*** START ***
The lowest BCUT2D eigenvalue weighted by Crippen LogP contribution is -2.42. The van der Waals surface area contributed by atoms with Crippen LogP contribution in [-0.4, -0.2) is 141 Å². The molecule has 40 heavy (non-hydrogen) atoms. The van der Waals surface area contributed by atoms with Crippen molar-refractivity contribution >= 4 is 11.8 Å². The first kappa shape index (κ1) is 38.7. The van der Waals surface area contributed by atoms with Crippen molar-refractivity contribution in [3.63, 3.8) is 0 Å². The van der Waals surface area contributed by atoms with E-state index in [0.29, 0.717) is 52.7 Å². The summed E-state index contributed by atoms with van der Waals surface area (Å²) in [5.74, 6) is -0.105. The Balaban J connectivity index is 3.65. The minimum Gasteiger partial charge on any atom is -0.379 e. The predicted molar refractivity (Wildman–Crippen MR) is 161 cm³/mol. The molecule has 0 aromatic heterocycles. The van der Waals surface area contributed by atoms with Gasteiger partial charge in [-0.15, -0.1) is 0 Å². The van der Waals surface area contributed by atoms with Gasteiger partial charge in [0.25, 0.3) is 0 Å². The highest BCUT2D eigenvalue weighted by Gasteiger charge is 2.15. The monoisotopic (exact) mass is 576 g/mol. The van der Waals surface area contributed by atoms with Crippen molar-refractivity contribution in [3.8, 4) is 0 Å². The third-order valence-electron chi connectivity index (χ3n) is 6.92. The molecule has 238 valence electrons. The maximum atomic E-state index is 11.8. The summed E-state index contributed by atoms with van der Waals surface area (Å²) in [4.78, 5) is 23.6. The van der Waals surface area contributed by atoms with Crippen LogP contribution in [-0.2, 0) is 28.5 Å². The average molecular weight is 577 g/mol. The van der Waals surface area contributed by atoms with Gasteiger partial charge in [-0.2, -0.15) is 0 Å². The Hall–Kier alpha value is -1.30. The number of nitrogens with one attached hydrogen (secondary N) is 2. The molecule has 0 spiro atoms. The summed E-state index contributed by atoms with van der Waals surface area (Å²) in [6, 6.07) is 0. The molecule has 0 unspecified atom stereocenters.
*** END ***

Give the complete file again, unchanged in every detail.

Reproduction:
The lowest BCUT2D eigenvalue weighted by Crippen LogP contribution is -2.42. The van der Waals surface area contributed by atoms with Crippen LogP contribution in [-0.4, -0.2) is 141 Å². The molecule has 40 heavy (non-hydrogen) atoms. The van der Waals surface area contributed by atoms with Crippen molar-refractivity contribution >= 4 is 11.8 Å². The first kappa shape index (κ1) is 38.7. The van der Waals surface area contributed by atoms with Crippen molar-refractivity contribution in [3.63, 3.8) is 0 Å². The van der Waals surface area contributed by atoms with E-state index in [0.29, 0.717) is 52.7 Å². The summed E-state index contributed by atoms with van der Waals surface area (Å²) in [5.74, 6) is -0.105. The Balaban J connectivity index is 3.65. The minimum Gasteiger partial charge on any atom is -0.379 e. The predicted molar refractivity (Wildman–Crippen MR) is 161 cm³/mol. The molecule has 0 aromatic heterocycles. The van der Waals surface area contributed by atoms with Gasteiger partial charge in [-0.15, -0.1) is 0 Å². The van der Waals surface area contributed by atoms with Gasteiger partial charge in [0.25, 0.3) is 0 Å². The highest BCUT2D eigenvalue weighted by Gasteiger charge is 2.15. The monoisotopic (exact) mass is 576 g/mol. The van der Waals surface area contributed by atoms with Crippen molar-refractivity contribution in [3.8, 4) is 0 Å². The third-order valence-electron chi connectivity index (χ3n) is 6.92. The molecule has 238 valence electrons. The maximum atomic E-state index is 11.8. The summed E-state index contributed by atoms with van der Waals surface area (Å²) in [4.78, 5) is 23.6. The van der Waals surface area contributed by atoms with Crippen LogP contribution in [-0.2, 0) is 28.5 Å². The average molecular weight is 577 g/mol. The van der Waals surface area contributed by atoms with Gasteiger partial charge in [-0.2, -0.15) is 0 Å². The Hall–Kier alpha value is -1.30. The number of nitrogens with one attached hydrogen (secondary N) is 2. The molecule has 0 spiro atoms. The summed E-state index contributed by atoms with van der Waals surface area (Å²) in [6, 6.07) is 0. The molecule has 0 unspecified atom stereocenters.